For the evening I booked a dance class that I was looking forward to, advertised as Rooftop Tango Lesson & Fun.

– First, relax and enjoy snacks and drinks/breakfast (depending on time) in our wonderful rooftop. Tango is a social and popular dance, it’s important to know each other a bit before the class. Also, you’ll have the chance to chat with locals, getting advices of secrets places of the city. We’ll spend 30-40 minutes here – A very dynamic lesson of Tango Argentino with professional dancers, no need any experience, also you can come alone. You’ll be introduced to the essence of Tango. As you may see the reviews, a lot of fun guaranteed. This class is a group lesson of 50 minutes approx. Depending on the day could be around 4 and 9 couples.

Once again, I had a tough time finding the place, and after several texts and frustrating calls with Ana Paula, the instructor, I almost gave up and returned home. I also think I felt a little cranky after my afternoon atop the bus, and not in the mood to go hiking through the crowds and narrow streets looking for an elusive door that looked like all others. Finally, however, I found the place – which coincidently turned out to be in the same complex as where the cooking school I had been at two days earlier. My sense of direction could use a little work. 

Ana Paula quickly put my crabby self at ease, and we all sat out on her rooftop, sipping a drink and getting to know each other a bit. I was feeling a little shy and nervous. Although I am a belly dancer, Tango looked hard to learn, and I was a bit afraid of making a fool of myself. Once again, I needn’t have worried. In just a short time, Ana Paula had everyone looking reasonably competent, a sure sign of a gifted teacher. And she filmed each of us executing the first five steps, which to anyone would not sound like much, but to us was everything. She even suggested that I have a “sensitive feel” and consider taking lessons in Toronto, a city near where I live in Canada and home to some excellent Tango schools. I glowed all the way home. The class’s price was reasonable and worth $38 CDN and yet another 5 out of 5.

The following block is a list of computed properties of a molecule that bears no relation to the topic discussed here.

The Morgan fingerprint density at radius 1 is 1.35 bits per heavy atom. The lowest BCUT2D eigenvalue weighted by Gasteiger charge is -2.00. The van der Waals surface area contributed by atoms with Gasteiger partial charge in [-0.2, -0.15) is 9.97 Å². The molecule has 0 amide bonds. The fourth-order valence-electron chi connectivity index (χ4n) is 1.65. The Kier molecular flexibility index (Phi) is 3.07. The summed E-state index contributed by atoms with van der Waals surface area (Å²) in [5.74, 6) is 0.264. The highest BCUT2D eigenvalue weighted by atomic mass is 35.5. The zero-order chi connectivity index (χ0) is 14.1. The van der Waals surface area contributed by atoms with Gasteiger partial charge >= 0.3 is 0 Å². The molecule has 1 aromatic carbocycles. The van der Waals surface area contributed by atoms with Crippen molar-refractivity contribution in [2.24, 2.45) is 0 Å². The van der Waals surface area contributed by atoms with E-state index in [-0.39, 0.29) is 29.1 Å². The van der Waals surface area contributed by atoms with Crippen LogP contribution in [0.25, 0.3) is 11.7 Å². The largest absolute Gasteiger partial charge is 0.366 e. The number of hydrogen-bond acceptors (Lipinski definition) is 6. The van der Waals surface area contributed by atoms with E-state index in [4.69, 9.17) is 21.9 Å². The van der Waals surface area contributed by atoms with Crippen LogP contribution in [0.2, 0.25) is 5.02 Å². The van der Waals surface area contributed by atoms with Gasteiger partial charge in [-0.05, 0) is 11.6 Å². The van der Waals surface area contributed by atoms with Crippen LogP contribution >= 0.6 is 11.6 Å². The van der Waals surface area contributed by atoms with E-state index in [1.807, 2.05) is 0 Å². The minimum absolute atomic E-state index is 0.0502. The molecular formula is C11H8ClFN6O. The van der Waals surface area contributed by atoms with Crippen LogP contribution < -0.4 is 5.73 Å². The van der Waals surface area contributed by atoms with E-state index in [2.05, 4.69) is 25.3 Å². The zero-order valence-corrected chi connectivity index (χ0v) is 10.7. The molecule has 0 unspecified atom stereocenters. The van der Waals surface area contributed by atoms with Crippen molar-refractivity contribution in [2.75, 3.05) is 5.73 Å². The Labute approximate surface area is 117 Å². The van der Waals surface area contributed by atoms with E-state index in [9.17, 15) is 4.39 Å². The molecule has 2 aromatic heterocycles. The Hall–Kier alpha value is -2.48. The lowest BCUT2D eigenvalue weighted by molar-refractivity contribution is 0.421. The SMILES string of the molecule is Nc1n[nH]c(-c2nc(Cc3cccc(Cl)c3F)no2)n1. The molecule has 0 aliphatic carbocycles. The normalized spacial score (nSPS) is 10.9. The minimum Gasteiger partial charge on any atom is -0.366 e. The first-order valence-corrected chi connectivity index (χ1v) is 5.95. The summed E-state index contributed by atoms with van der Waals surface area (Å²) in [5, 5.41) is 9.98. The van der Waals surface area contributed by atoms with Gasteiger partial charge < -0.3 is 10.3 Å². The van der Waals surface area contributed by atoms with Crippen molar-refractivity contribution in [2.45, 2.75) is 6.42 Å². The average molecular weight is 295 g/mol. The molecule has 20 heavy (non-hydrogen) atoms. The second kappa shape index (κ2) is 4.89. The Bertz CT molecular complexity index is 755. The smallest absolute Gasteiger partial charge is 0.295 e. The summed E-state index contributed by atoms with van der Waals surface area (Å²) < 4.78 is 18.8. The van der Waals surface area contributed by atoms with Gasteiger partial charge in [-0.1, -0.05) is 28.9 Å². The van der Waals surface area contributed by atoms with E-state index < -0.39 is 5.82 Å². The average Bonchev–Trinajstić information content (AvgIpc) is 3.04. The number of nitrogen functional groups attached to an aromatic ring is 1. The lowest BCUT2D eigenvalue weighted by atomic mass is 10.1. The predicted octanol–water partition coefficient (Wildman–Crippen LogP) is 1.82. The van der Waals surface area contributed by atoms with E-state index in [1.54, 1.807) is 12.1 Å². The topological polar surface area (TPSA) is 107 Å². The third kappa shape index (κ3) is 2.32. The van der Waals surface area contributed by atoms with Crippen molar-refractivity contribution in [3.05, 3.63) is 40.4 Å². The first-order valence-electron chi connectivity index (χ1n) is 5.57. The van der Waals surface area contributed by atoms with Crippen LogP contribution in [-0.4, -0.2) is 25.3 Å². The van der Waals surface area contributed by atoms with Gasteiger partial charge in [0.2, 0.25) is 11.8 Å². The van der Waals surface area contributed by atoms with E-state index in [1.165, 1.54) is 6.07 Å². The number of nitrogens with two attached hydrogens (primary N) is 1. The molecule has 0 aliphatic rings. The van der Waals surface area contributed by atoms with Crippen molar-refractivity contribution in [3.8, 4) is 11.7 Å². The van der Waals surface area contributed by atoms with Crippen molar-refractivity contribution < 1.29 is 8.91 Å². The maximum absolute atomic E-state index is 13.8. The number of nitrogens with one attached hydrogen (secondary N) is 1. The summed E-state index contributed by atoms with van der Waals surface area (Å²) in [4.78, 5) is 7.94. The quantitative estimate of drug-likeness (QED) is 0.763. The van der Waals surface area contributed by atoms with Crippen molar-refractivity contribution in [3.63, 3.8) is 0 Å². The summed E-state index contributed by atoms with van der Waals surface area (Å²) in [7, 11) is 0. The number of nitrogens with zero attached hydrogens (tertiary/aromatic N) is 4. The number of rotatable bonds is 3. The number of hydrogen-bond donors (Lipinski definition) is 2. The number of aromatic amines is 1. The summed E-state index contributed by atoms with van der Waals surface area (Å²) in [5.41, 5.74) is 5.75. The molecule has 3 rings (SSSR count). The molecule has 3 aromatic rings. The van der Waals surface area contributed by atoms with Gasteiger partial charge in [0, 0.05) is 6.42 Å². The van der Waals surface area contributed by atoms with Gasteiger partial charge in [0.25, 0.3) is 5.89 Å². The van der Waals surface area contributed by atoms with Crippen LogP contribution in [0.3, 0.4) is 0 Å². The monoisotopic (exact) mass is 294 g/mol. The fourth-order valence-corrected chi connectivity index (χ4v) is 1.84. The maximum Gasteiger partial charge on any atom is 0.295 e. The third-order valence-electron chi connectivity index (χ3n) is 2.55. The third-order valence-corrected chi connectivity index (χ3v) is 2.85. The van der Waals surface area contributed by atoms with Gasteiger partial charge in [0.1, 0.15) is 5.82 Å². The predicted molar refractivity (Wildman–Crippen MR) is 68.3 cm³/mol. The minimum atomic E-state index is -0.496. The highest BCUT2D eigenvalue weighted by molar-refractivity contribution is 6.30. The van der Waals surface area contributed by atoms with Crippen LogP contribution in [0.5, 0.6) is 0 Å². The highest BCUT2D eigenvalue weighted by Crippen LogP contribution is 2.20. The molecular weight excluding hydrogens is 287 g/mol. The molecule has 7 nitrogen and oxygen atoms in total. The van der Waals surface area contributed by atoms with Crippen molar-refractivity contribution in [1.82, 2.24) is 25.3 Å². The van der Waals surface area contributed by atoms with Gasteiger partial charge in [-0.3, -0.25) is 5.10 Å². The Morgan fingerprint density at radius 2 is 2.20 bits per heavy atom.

Day 4 – Today, it was time to go to the airport and pick up my rental car from Hertz. The experience was mostly a nightmare, from pick up to trying to figure out the GPS to hitting the 8-lane highway with no idea which way was south and my next destination. As I drove out to the main road, I saw three huge signs with three destination choices. Saying a little prayer, I chose the middle one. After a mile down the road, I spotted a gas station, of which there are many in Spain and Portugal, thank God, and pulled in behind a row of taxis.

The first taxi driver I approached wanted nothing to do with me, but the second was more than willing to help. Whether it was because I had burst into tears or that I looked so totally lost, I will never know, but I will be forever grateful for his kindness. The first thing he tried to do was get my GPS to work. When that failed, he asked me for my phone. On learning that I had a Spanish chip, he programmed my destination into google maps, and with an assurance that I had picked the right road, he pointed me in the direction I needed to go. Within 5 minutes, I found myself on track to my next city and adventure- Valencia!

Liveability rating: As the first stop of my journey, I looked critically at Barcelona as a place to retire one day. The city was easy to get around in, very walkable, lots of green space, and beautiful sights to see no matter where you looked. Research told me that you could easily enjoy both city, mountains and beach and never be bored for lack things to do. I met a group of ex-pats at a little cafe one day, and they told me there was a large community of people from other parts of the world, who were retired or worked remotely, both categories I could easily fit. They did say that rents were high and climbing, due in part to the place’s popularity, as taxes if you opened your own business. But as of writing, they told me that someone could live, comfortably at 1000 euros a month.

 I’ve decided although I would visit again on vacation when I return to this part of the world, I am looking for something a little smaller and less busy. Unless I found a place in a very quiet out of the way neighbourhood, and at much less rent, it would be better for me to carry on my search.

To Be continued

Travel With Me

So nany people tell me that I should write about my travels and my experiences “on the road”. So – here it is. Finally. A real learning curve trying to figure out how this all works, but I hope my readers – mostly family and friends I am sure- will enjoy hearing about the joys, the trials and sometimes the downright amazing moments that travelling brings to you.

Perhaps my experiences will help you when planning your own journeys, with insights and pitfalls to avoid as well as to what to see and do as you garner travel adventures of your own. Whatever you do though- get out there and follow your heart and intuition, and let the road lead you to a richer life filled with love, laughter and joy.